A Lot or a Little?
What you will—and won't—find in this book.
Star Stuff introduces kids to scientific concepts, particularly astronomy, with beautiful illustrations and frequent exclamations of, "Wowie!" There's also a good bit of history in young Carl's visit to the 1939 World's Fair and his subsequent involvement with the space program. Two dense pages of notes and bibliography, obviously directed at older readers and adults, offer resources for further investigation.
Following your curiosity and working hard on the things that fascinate you can lead you to wonderful places.
Positive Role Models
Young Carl's fascination with stars drives him to study hard to learn more about them -- and to send friendly messages to any beings living on other planets.
"Wowie!" is the exclamation of choice.
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Parents Need to Know
Parents need to know that Star Stuff introduces kids to the "Wowie!" side of science with the story of how a young boy named Carl went to the 1939 World's Fair and got fascinated with the stars. In colorful, lively illustrations, author-illustrator Stephanie Roth Sisson shows the vastness of the cosmos and the determination of the kid who eventually became Dr. Carl Sagan to learn more about the universe. Some adults may find such essential Saganisms as "the Earth and every living thing are made up of star stuff" (as contrasted to, say, carbon, nitrogen, oxygen, silicon, and the liek) a bit cloying and gee-whizzy, but it's a formula that's gotten generations of kids intrigued with science. Aside from astronomy, the book offers plenty of opportunities for further investigation, including 20th-century history. There's also funny stuff, as when young Carl goes to the library in search of a book about stars, only to be presented with one about Hollywood celebrities.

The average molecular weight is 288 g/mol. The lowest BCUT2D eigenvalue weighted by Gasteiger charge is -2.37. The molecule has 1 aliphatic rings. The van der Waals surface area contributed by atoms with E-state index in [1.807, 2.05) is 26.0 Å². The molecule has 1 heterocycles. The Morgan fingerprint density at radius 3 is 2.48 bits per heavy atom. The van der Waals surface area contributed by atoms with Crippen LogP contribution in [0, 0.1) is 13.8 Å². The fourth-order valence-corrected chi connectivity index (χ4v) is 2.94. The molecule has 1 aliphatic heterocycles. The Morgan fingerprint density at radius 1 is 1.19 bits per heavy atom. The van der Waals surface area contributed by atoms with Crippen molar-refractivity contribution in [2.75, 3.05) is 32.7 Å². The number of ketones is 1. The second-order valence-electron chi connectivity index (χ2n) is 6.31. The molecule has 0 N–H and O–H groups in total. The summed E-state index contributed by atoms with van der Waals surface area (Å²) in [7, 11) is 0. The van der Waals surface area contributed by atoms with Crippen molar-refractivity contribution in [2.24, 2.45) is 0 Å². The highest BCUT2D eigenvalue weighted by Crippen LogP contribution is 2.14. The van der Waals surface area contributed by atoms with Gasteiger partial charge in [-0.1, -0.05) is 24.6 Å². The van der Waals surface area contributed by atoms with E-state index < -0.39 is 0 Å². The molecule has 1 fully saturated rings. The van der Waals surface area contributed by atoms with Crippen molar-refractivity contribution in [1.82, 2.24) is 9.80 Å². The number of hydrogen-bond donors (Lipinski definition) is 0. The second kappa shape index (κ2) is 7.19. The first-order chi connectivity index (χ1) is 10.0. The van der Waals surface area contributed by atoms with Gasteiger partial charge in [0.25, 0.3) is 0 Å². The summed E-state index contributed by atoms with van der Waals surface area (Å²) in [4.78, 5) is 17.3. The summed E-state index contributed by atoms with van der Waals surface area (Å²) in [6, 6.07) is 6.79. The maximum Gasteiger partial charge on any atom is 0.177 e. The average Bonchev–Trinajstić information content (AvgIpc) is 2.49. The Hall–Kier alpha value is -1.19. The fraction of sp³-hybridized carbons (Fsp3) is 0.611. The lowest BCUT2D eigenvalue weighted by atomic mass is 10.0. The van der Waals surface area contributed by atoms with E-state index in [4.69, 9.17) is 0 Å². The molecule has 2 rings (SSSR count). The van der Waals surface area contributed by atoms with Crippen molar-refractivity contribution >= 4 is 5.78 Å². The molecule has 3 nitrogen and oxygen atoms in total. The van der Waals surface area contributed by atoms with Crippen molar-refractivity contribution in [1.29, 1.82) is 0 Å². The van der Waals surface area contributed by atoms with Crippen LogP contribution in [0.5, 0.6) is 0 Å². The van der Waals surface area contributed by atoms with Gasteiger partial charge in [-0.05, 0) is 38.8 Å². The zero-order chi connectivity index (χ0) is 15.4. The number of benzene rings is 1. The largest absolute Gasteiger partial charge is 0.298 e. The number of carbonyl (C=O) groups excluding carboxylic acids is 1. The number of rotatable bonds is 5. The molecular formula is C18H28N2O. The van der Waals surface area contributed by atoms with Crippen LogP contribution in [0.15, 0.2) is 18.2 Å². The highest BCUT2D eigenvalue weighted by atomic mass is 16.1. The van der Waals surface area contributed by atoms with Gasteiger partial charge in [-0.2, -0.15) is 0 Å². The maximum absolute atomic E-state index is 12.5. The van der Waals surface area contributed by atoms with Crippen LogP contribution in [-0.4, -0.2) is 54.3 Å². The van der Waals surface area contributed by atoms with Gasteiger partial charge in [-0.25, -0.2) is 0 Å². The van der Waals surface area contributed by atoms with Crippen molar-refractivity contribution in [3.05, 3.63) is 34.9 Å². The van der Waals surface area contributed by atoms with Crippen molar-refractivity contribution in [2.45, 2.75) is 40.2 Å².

Is It Any Good?
Stephanie Roth Sisson's brilliantly colored, appealing illustrations bring the subject to vivid life, whether it's the vastness of the universe or the features of Carl's neighborhood in Brooklyn. Most kids these days don't know about Carl Sagan and his 1980s PBS series, Cosmos, which is something Sisson, a big fan, sets out to fix in STAR STUFF, bringing Sagan's imaginative, cheerleading approach to science to a new generation.
Parents may want to be prepared for discussions the book might bring up, such as space travel and communication with people on other planets. And what, exactly, it means that everything is made of "star stuff."
Did we miss something on diversity?
Research shows a connection between kids' healthy self-esteem and positive portrayals in media. That's why we've added a new "Diverse Representations" section to our reviews that will be rolling out on an ongoing basis. You can help us help kids by suggesting a diversity update.